Review of bird quarry lists is on the horizon
BASC has responded to the upcoming Government review by calling for self-regulation over the total removal of certain species, writes Felix Petit
Attacks on the shooting community continue, as BASC responds to an upcoming Government review of the bird quarry lists. BASC says it will challenge Government proposals to remove or amend the right to take a sustainable harvest of wild bird species.
The review is likely to focus on duck species such as pochard and pintail, which data suggests are seeing long-term declines. Coots, moorhens, black grouse and ptarmigan will also come under scrutiny to determine if it should continue to be legal to shoot them sustainably outside of the close season.
BASC has conducted a review of UK quarry bird species, resulting in the creation of a ‘sustainable shooting framework’. In the face of similar reviews, the shooting community has pushed for a self-regulatory approach. Allowing harvesting to continue provides an incentive for the shooting community to carry out essential habitat creation and targeted conservation, but this approach requires stakeholder trust.
Government reviews of the bird quarry lists are on the horizon…
BASC will challenge proposals to remove or amend the right to take a sustainable harvest of wild bird species and is producing the ammunition to support its arguments. Find out more ⬇️https://t.co/U8nGfAIvR2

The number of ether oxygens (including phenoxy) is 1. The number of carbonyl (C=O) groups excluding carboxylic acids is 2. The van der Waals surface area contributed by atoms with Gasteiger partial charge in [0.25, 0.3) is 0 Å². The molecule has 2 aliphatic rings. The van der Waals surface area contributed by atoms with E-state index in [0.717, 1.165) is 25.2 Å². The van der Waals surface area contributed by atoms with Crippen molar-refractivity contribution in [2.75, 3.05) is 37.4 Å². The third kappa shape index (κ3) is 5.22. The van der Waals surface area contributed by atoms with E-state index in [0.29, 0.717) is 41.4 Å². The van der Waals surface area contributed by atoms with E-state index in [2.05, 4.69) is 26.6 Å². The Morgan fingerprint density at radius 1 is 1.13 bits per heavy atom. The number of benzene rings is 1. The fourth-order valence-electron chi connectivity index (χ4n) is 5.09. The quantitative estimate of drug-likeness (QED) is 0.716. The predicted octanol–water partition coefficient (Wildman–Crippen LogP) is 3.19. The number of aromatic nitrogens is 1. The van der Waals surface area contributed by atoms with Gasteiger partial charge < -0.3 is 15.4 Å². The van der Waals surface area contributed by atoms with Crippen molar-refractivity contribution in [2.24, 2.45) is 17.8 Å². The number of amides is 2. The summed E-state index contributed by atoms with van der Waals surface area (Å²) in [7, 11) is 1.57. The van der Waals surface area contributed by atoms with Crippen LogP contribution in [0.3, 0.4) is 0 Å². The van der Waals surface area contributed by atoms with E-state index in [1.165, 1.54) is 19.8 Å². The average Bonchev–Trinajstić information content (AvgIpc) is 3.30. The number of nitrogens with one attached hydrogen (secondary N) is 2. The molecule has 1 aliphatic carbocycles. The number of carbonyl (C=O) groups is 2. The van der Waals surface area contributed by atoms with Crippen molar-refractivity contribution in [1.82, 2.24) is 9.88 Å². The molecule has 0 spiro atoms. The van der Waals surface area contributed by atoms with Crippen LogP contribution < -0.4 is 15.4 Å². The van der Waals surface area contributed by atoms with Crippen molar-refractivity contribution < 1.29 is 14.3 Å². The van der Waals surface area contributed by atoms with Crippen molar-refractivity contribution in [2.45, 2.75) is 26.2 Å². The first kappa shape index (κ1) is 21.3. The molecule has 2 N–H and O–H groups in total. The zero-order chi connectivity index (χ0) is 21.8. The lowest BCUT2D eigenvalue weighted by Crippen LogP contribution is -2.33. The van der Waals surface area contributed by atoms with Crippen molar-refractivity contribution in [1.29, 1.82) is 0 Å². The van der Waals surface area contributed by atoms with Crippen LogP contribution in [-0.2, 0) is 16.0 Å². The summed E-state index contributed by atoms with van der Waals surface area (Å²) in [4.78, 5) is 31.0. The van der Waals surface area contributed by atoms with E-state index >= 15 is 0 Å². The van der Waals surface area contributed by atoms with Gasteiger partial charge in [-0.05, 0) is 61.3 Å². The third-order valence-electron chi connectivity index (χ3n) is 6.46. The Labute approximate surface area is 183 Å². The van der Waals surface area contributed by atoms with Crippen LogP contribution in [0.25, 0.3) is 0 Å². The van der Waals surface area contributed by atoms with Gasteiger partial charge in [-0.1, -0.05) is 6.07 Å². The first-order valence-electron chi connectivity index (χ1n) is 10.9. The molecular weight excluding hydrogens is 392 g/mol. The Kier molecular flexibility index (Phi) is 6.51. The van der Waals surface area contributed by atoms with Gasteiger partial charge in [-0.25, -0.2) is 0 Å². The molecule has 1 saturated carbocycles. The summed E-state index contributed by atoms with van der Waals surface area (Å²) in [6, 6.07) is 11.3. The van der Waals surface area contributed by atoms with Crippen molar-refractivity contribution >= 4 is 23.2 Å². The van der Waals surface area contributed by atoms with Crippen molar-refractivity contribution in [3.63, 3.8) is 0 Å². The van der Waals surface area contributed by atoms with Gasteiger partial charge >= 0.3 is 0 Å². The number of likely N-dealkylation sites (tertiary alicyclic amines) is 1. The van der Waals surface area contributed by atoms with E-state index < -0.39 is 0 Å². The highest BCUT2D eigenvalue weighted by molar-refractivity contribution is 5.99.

— BASC (@BASCnews) August 7, 2023
In the current political climate, public perception of shooting has grown increasingly polarised, as demonstrated by the recent debanking scandal. (More on this in Shooting Times issue dated 16th September.)
Richard Negus, an award-winning conservationist, ST contributor and wildfowler, expressed his concerns about the accuracy of the data that reviews like this are often based on. “Wildfowl counting can so often be done with inconsistent methodologies. No single survey should be the sole arbiter of policy,” he explained.
Richard stressed the necessity for regional nuance when coming up with policy. “A carte blanche ban on harvesting a species based on data from one source, such as the British Trust for Ornithology, can represent an over-simplification of a complex picture. Lots of the data used to drive these changes is gathered from the bag numbers reported by wildfowlers alone,” he said.
“Population estimates should include details on species sightings as well as incorporating nesting habitat surveys and continuity surveys, which detail evidence of breeding success. Combining these approaches would provide a more holistic picture than I believe is currently available,” Richard concluded.
Species such as brent geese, Egyptian geese and mandarin duck may be added to the quarry list in light of increasing numbers of these species in the UK.